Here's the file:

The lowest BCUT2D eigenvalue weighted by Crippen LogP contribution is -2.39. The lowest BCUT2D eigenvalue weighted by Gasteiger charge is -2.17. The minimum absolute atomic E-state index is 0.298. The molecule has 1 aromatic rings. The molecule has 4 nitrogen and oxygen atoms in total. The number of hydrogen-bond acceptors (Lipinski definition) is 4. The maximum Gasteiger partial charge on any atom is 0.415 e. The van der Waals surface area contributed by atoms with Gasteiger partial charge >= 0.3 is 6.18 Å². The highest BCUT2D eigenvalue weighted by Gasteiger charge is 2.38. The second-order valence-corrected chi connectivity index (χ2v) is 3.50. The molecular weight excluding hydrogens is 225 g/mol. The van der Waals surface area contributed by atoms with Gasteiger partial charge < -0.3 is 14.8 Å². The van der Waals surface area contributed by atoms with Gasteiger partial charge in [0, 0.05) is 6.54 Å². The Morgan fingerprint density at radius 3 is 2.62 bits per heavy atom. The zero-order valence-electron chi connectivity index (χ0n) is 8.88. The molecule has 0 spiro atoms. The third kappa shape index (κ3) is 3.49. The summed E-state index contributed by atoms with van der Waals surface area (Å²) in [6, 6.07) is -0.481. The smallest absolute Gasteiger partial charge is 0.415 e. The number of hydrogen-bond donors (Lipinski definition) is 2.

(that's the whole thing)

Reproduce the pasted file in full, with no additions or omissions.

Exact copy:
The lowest BCUT2D eigenvalue weighted by Crippen LogP contribution is -2.39. The lowest BCUT2D eigenvalue weighted by Gasteiger charge is -2.17. The minimum absolute atomic E-state index is 0.298. The molecule has 1 aromatic rings. The molecule has 4 nitrogen and oxygen atoms in total. The number of hydrogen-bond acceptors (Lipinski definition) is 4. The maximum Gasteiger partial charge on any atom is 0.415 e. The van der Waals surface area contributed by atoms with Gasteiger partial charge >= 0.3 is 6.18 Å². The highest BCUT2D eigenvalue weighted by Gasteiger charge is 2.38. The second-order valence-corrected chi connectivity index (χ2v) is 3.50. The molecular weight excluding hydrogens is 225 g/mol. The van der Waals surface area contributed by atoms with Gasteiger partial charge < -0.3 is 14.8 Å². The van der Waals surface area contributed by atoms with Gasteiger partial charge in [0, 0.05) is 6.54 Å². The Morgan fingerprint density at radius 3 is 2.62 bits per heavy atom. The zero-order valence-electron chi connectivity index (χ0n) is 8.88. The molecule has 0 spiro atoms. The third kappa shape index (κ3) is 3.49. The summed E-state index contributed by atoms with van der Waals surface area (Å²) in [6, 6.07) is -0.481. The smallest absolute Gasteiger partial charge is 0.415 e. The number of hydrogen-bond donors (Lipinski definition) is 2.